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Palliative care is often confused for hospice care. The nature of these practices differs in terms of objective, duration, and treatment options. While there are some similarities between the two—and in fact, hospice is a kind of palliative care—it is important to differentiate them from a patient perspective to understand the purpose and implications of palliative care.


What Is Palliative Care?

Compared to other approaches to treatment, palliative care is relatively new. By definition, palliative care entails treating patients for serious medical conditions while also prioritizing quality of life. The term “palliative” means “remedy without curing.” In many ways, palliative care takes a holistic approach to treatment, as it provides emotional, spiritual, and social support in addition to medical and physical treatment.

Palliative care typically allows patients to receive concurrent treatments for their medical conditions while also providing symptom education and management. Many individuals who receive palliative care have a prognosis that exceeds six months, granting them access to the kind of comfort-oriented care that is usually associated with hospice.


Who Receives Palliative Care?

Many patients who receive palliative care have been diagnosed with a life-threatening or terminal illness, but they are not the only ones who can benefit from such care. Any individual, regardless of age or stage of illness, can receive palliative care. The type of illness or medical condition does not influence patient eligibility; palliative care can be granted to individuals with chronic, curable, and life-threatening conditions. At any point from diagnosis onward, patients may receive palliative care, namely if they desire relief from symptoms or pain or require communication assistance regarding health and treatment.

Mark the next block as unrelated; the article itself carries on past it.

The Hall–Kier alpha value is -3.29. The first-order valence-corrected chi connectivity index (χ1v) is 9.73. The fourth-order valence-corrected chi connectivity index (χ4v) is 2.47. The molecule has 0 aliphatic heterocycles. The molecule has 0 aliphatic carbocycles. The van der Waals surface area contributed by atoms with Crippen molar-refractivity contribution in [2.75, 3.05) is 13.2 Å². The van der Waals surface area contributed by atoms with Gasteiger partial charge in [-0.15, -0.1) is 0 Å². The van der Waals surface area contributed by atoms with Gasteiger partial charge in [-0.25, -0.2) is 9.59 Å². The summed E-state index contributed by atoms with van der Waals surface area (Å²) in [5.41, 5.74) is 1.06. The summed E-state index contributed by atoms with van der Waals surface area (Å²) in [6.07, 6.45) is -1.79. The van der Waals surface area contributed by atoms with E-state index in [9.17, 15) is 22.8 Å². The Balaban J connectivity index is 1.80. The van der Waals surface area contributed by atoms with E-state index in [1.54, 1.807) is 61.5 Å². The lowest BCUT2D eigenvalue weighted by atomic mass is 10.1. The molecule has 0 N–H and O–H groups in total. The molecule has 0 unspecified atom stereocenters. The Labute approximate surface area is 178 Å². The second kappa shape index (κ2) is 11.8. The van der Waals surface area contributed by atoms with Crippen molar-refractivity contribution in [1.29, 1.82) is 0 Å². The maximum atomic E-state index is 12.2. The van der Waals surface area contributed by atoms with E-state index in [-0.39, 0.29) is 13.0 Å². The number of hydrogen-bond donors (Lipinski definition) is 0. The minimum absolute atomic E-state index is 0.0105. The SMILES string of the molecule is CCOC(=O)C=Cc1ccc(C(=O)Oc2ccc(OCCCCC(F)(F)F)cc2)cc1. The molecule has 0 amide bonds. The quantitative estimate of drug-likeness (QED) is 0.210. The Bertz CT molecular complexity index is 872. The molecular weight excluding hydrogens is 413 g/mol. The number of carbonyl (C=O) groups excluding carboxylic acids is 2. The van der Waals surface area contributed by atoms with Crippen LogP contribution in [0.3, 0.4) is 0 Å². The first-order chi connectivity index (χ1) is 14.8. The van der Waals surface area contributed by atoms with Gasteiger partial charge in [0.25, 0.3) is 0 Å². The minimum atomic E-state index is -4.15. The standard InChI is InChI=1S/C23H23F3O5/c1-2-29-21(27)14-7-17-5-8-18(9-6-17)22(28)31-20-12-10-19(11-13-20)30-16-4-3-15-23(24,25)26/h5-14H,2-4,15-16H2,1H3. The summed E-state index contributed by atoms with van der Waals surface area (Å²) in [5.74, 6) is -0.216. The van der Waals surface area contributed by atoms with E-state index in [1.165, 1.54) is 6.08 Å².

What Are the Benefits?

In addition to providing relief from uncomfortable, painful, and debilitating symptoms, palliative care can also, by proxy, extend a patient’s life expectancy, especially when paired with more targeted treatments geared toward remedying underlying condition(s). One primary goal of palliative care is to grant patients autonomy, control, and comfort, which allows patients to feel more informed and capable of recovery.

Family members and loved ones also benefit from palliative care as it provides caregiving support in the form of medical aid for patients, education about patients’ conditions, and emotional resources such as counseling. Palliative care allows for continued treatment of medical conditions while also providing patients with support in various aspects of life, from pain management to spiritual comfort, thereby granting patients and their loved ones peace of mind.


A shift from palliative to hospice care may occur if a patient wishes to cease treatment for their conditions and their prognosis is believed to be fewer than six months; hospice care is then used to give patients comfort and dignity as they approach the ends of their lives.

Palliative care is patient-focused and comfort-oriented, and its core principles have influenced patient care throughout the medical field, even during the COVID-19 pandemic. Addressing patient needs, desires, and goals through palliative tactics can empower patients, grant them autonomy and comfort, and provide better overall care regardless of their conditions.